Releasing a game in close succession to Red Dead Redemption 2 is a brave move indeed, that much has to be said. Though, looking over that massively looming shadow sees a game that’s every bit as engaging as it is fun. Skyhill comes to Xbox One some years after being readily available over on Steam, and although some may argue that its concept is one that’s been tried and tested before, I myself was pleasantly surprised by the game’s value and allure. If you’re on the market for a new survival game, Skyhill is worthy of your attention.
The game’s premise is based loosely around the back end of World War 3, in which the war is slowly coming to a close. The protagonist is on a work trip in a new city and decides to treat himself to a night in the luxurious Skyhill Hotel. Upon doing so, news spreads that a nuclear bomb has been launched and for safety reasons, everyone is advised to remain indoors. Watching the blast from the hotel, you quickly learn that shit has hit the proverbial fan; monsters and creatures are tearing everything apart and you’re stuck it the middle of it.
There’s only one thing left for you to do; get the hell out of your room and out of the hotel. The crux of play sees you situated on floor 100 and tasks you with moving down, floor by floor, until you’re free. The kicker? The hotel is full of all forms of nasty creatures that want nothing more than to see you pushing up daisies. There are some management systems in place, being that you need to generally keep yourself alive via item finding and crafting; food, weaponry and so forth. The further down, the stronger your weaponry needs to be.
The game’s difficulty starts to pick up as you journey deeper towards the overall exit point, throwing tougher foes your way at each and every floor. Floor 100 serves as your main hub, if you like. Here is where you can craft items and sleep to regain health if you lack medical supplies, however, doing so will deplete some of your food bar. It’s worth pointing out that every time you spawn in, the rooms, the enemy placement, and the loot will change up. This makes it almost impossible to truly map out the game, adding to the suspense within.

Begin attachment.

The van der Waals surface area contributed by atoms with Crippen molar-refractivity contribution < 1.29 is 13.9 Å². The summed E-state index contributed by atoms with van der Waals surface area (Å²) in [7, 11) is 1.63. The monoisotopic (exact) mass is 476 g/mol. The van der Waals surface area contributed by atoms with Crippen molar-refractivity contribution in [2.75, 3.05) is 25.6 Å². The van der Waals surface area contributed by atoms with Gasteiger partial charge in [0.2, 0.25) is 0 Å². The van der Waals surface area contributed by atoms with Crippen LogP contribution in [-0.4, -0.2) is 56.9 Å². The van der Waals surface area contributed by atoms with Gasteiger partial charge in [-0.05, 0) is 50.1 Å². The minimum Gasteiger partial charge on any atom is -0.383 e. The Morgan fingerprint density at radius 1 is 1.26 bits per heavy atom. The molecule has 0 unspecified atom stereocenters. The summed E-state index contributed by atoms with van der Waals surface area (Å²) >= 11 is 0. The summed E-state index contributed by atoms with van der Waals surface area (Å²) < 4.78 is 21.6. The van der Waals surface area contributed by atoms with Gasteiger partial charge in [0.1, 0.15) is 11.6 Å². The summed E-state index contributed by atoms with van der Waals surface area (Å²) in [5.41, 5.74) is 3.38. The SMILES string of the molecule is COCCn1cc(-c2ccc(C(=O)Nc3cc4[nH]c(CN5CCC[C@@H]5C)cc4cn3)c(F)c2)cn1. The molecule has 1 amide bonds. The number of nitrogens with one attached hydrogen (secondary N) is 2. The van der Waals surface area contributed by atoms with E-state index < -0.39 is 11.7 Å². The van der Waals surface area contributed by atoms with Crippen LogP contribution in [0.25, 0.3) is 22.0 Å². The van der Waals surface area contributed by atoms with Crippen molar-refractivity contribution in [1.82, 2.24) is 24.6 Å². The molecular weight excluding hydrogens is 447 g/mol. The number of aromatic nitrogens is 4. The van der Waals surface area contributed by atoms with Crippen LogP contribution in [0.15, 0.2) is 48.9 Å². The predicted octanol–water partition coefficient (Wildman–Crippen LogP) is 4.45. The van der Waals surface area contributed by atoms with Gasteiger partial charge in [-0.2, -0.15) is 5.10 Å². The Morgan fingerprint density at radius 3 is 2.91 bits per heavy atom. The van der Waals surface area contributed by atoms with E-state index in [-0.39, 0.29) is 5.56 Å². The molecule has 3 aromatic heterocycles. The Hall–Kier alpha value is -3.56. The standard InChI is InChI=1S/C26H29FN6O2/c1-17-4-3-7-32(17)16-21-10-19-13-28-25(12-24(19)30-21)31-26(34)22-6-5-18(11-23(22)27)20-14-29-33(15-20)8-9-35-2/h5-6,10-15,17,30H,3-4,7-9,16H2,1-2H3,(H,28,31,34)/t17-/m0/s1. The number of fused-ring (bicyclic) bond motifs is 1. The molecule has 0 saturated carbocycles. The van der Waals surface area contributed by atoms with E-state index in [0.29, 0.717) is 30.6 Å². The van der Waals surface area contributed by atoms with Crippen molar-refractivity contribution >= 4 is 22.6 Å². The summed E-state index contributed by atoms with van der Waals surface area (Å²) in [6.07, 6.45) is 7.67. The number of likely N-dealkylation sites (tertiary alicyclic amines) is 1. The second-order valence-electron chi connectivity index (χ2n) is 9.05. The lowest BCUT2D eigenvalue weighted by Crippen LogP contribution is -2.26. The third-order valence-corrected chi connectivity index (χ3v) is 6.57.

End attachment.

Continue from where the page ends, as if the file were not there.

Each room is blacked out before you enter it, meaning that you never know what sits behind each door until it’s too late. As you begin your descent, you’ll check rooms to the left and to the right throughout each floor. Some doors will indeed be locked, pushing you to finding a key or crafting one later in. Locked rooms function in the same way that unlocked rooms do, being that they’re totally randomized. Unfortunately, my luck saw me constantly hitting locked rooms that were fairly empty once I eventually got in.
The game will inform you if there’s loot in a room via the icon of an eye, but this mostly falls to a chance-based affair. Mercifully, your backpack can carry an unlimited supply, so if you do stumble upon loot, you’re able to carry as much as you like. One of the main aspects you’ll want to be mindful of is the aforementioned food bar. Actions you make will deplete this bar in one form or another. Try to fix an elevator without the right part? Kiss goodbye to a point. When your food bar is empty, points will be taken from your health bar.